repairing small vans and buses.

charity and have many interests.

prevent and manage conflict-

During talks with the chair of the

Some are consultants, some run

of-interest situations, including

charity to discuss the roles and

businesses or work for other

writing a policy, keeping a register

responsibilities of a trustee Jane

charities; some have extensive

and guidance on gifts to trustees

declared her *interest*. It was

links in local communities. Indeed,

(see link in box below).

agreed that she could make a

these are the kind of dynamic

huge contribution to the board

individuals that bring useful skills

and that she would absent herself

and experience to boards.

from all decisions relating to the

Paula Cannings, who runs Voscur’s popular trustee network and trustee training, said: “Conflict

Conflicts of interest arise when

of interest is a topic that often

there is the possibility of board

comes up. Voscur’s network

members (or their families,

and training sessions provide a

friends, businesses) benefiting

great place for trustees to share

from a board decision. Conflicts of

experience and learn from each

“A conflict of interest is any

loyalty can occur when a trustee’s

other. We also provide resources

situation in which a trustee’s

friend is employed by the charity,

and expert advice on this and a

personal interests or loyalties

for example.

range of other topics that trustees

repair and servicing of vehicles. This is a great example of a conflict of interest and how it should be dealt with…

could, or could be seen to, prevent them from making a decision solely in the interests of the charity,” says Nick Mott, Head of Policy Development, Guidance and Review at the Charity Commission. Ninety eight people attended an event organised by Voscur in partnership with the Charity Commission in Bristol earlier this year. Conflict of interest was high on the agenda. Half of the trustees present said that they had

interest can be devastating for organisations. Handled well, these demonstrate that the organisation has integrity and is focused on its mission (that is, it is putting its beneficiaries’ interests first). It is important that charities identify any potential conflict, put in measures to prevent it happening, and record any action taken.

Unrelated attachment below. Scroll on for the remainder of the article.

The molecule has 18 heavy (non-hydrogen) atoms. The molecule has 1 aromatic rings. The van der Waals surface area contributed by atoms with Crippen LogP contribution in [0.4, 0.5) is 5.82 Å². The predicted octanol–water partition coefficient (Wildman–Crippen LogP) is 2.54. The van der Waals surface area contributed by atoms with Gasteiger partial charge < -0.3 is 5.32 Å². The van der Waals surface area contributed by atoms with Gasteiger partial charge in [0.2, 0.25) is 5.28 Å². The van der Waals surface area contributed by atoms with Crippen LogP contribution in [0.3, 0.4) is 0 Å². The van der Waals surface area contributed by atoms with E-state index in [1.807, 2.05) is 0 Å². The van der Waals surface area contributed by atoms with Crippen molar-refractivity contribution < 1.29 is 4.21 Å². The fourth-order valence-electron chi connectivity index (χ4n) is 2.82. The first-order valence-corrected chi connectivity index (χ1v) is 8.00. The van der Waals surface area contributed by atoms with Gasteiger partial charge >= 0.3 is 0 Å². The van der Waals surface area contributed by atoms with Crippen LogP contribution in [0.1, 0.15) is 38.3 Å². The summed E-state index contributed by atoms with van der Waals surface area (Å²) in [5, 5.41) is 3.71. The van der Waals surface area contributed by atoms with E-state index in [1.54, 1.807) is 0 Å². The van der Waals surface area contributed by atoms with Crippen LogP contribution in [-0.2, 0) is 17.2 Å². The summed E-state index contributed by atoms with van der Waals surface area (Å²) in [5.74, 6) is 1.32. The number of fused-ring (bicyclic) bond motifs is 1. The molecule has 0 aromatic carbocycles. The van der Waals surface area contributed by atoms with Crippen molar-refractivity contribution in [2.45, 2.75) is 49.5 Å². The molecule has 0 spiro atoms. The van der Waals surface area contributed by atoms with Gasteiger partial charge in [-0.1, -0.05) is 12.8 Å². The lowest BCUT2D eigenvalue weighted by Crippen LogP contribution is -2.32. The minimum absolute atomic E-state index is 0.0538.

dealt with conflicts of interest on

The Charity Commission will soon

their boards.

be issuing new guidance on


grapple with. Come and join us!”

Handled poorly, conflicts of

Voscur is running some training sessions for Trustees on 22 May and 26 June, see p16-17. Next trustee network meeting: 15 July 2014, visit: www. For Charity Commission guidance on conflicts of interest, visit:

April / May / June 2014  Issue 24

What is financial sustainability? Steve Sayers, Chief Executive at Windmill Hill City Farm, shares his view and experience around how best to make our services financially sustainable in a time of growing demand and shrinking funds... Anyone in the voluntary sector who has ever submitted a grant application will be familiar with the question ‘how will your project become financially sustainable?’ It’s a difficult question to answer, especially as our services are often for people who can’t afford to pay us directly for support – that’s usually the reason we’ve applied for grant funding in the first place. Most people would agree that as the ‘age of austerity’ starts to really bite, demand for voluntary and community services is growing at the same time that government provision is being cut. From a purely business perspective, greater demand for our services should be a good thing, but we’re not in this to profit from people’s misfortune and without adequate funding for these services, this demand goes unmet. Austerity and the trend towards procuring rather than commissioning services are challenging the relationship between the voluntary sector and local authorities. We are encouraged to bid for contracts and local authorities can safely rely on voluntary sector